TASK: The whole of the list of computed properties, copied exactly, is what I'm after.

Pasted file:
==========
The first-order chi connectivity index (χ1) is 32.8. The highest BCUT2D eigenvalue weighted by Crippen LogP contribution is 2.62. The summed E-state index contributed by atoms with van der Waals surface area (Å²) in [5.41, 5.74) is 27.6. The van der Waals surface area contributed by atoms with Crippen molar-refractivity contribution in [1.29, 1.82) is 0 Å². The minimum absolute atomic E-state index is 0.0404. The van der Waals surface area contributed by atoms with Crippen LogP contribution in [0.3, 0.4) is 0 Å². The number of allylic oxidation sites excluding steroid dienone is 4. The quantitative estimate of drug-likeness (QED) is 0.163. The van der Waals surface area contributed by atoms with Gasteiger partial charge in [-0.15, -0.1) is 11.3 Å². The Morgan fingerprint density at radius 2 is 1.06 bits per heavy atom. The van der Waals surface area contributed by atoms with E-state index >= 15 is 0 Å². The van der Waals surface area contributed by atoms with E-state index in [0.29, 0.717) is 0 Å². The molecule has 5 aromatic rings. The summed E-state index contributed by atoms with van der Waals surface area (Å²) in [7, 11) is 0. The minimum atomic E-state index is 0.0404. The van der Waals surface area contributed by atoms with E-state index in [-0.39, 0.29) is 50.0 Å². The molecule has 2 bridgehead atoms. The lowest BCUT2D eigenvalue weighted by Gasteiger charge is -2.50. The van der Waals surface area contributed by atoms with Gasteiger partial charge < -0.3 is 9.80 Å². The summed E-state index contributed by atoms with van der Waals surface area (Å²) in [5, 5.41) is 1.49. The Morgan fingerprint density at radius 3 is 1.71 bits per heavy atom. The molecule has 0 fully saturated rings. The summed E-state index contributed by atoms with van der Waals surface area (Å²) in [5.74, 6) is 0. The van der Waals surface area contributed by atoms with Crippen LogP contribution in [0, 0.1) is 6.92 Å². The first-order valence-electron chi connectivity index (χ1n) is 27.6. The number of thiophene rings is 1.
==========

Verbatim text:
The first-order chi connectivity index (χ1) is 32.8. The highest BCUT2D eigenvalue weighted by Crippen LogP contribution is 2.62. The summed E-state index contributed by atoms with van der Waals surface area (Å²) in [5.41, 5.74) is 27.6. The van der Waals surface area contributed by atoms with Crippen molar-refractivity contribution in [1.29, 1.82) is 0 Å². The minimum absolute atomic E-state index is 0.0404. The van der Waals surface area contributed by atoms with Crippen LogP contribution in [0.3, 0.4) is 0 Å². The number of allylic oxidation sites excluding steroid dienone is 4. The quantitative estimate of drug-likeness (QED) is 0.163. The van der Waals surface area contributed by atoms with Gasteiger partial charge in [-0.15, -0.1) is 11.3 Å². The Morgan fingerprint density at radius 2 is 1.06 bits per heavy atom. The van der Waals surface area contributed by atoms with E-state index >= 15 is 0 Å². The van der Waals surface area contributed by atoms with E-state index in [0.29, 0.717) is 0 Å². The molecule has 5 aromatic rings. The summed E-state index contributed by atoms with van der Waals surface area (Å²) in [7, 11) is 0. The minimum atomic E-state index is 0.0404. The van der Waals surface area contributed by atoms with E-state index in [-0.39, 0.29) is 50.0 Å². The molecule has 2 bridgehead atoms. The lowest BCUT2D eigenvalue weighted by Gasteiger charge is -2.50. The van der Waals surface area contributed by atoms with Gasteiger partial charge < -0.3 is 9.80 Å². The summed E-state index contributed by atoms with van der Waals surface area (Å²) in [5, 5.41) is 1.49. The Morgan fingerprint density at radius 3 is 1.71 bits per heavy atom. The molecule has 0 fully saturated rings. The summed E-state index contributed by atoms with van der Waals surface area (Å²) in [5.74, 6) is 0. The van der Waals surface area contributed by atoms with Crippen LogP contribution in [0, 0.1) is 6.92 Å². The first-order valence-electron chi connectivity index (χ1n) is 27.6. The number of thiophene rings is 1.